Writers are not all that dissimilar to painters and other artists. We are all trying to create visuals. Of course, as a writer, you have to do it with words. Better writers paint better pictures. Getting the reader to see exactly what you want to see is an art, not a science. It may not even be an art, but witchcraft.
I'm babbling on because the topic for this week's Thursday Movie Picks, chosen by Wanderer at Wandering Through the Shelves, is artists...the kind who don't write. I've seen more than my fair share. I've seen a number of biopics about artists, but as I've been inclined to do lately, I'm going with some documentaries this week.
Exit Through the Gift Shop
(2010)Thierry (pronounced Terry) is an amateur, but passionate, photographer obsessed with capturing the work of street artists as they create it. Through an odd series of events, Thierry himself becomes a successful and well-respected street artist. This puts him on a collision course with world famous and mysterious street artist, Banksy, whom Thierry wishes to make a documentary about. The twist to this is that Exit Through the Gift Shop is directed by Banksy. So yeah, this is a documentary about a guy trying to make a documentary about the guy who made the documentary. There are lots of interesting things going on, including some amazing and thought-provoking art. However, given the nature of Banksy, there is the question of whether any of this is real. There has been widespread debate over its legitimacy since its release. Click here for my full review.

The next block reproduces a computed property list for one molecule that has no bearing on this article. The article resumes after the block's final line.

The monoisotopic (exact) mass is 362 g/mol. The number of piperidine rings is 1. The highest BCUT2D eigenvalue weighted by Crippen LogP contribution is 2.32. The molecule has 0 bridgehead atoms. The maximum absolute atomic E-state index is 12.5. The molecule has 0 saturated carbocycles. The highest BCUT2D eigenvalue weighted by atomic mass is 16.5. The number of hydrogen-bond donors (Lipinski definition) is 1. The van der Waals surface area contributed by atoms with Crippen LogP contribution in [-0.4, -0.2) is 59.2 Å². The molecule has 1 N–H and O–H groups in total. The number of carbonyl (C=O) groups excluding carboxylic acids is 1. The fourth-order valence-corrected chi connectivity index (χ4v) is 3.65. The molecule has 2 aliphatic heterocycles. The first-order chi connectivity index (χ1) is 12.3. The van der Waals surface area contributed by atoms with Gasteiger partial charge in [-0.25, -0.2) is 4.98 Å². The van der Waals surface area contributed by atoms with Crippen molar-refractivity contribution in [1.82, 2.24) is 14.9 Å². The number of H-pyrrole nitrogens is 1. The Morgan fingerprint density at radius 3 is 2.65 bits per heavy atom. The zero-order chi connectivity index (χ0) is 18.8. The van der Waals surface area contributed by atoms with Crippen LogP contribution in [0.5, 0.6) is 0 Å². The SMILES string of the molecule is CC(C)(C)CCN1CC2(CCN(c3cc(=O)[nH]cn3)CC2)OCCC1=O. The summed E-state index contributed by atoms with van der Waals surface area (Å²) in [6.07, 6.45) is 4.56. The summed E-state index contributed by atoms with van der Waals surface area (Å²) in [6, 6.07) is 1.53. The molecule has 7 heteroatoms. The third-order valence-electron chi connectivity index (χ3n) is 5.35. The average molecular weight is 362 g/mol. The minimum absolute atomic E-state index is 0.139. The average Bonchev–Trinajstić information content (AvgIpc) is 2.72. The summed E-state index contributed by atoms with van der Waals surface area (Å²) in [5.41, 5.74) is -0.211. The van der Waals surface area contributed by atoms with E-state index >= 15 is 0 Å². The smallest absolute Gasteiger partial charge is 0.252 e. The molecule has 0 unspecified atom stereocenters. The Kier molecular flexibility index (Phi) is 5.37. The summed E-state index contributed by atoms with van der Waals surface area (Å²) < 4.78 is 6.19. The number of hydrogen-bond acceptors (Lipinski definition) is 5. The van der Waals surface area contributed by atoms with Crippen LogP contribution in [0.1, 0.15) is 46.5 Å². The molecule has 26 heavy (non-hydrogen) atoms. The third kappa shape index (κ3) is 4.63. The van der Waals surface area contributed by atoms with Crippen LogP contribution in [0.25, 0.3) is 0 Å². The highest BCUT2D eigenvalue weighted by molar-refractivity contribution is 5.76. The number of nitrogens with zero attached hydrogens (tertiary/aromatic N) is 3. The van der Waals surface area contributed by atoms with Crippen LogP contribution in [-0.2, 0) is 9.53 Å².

Ai Weiwei: Never Sorry
(2012)If you've never heard the name Ai Weiwei, you should have. He is known the world over as an artist and ardent defender of human rights. Most of his work, and fight, happens in his native China. The Chinese government is notorious for persecuting artists who dare speak out against them. True to form, Weiwei was detained in 2011. This documentary follows the artist for the two years leading up to this event. It is an amazing film about an amazing man who merely wants his people to be treated humanely by the powers that be. Click here for my full review.
Cutie and the Boxer
(2013)Ushio Shinohara is a successful painter whose work has sold for decades. He has a rather unusual style. He hangs a giant canvas in his yard, drags out buckets and buckets of paint, puts on a pair of oversized boxing gloves, dips them in the paint, and commences to wailing on the canvas like he's fighting Apollo Creed. Paint goes flying everywhere, he's a mess, and by the time he's done he's got a commercially viable painting. However, the story is really only tangentially about him. It's more about his 40-year marriage to Noriko. To be honest, it's more about her and all the sacrifices she made. She is a talented artist in her own right, and decided not to pursue her art in order to support her husband, in any way, possible. We get to see plenty of art from both of them, and end up with a heartwarming doc, to boot.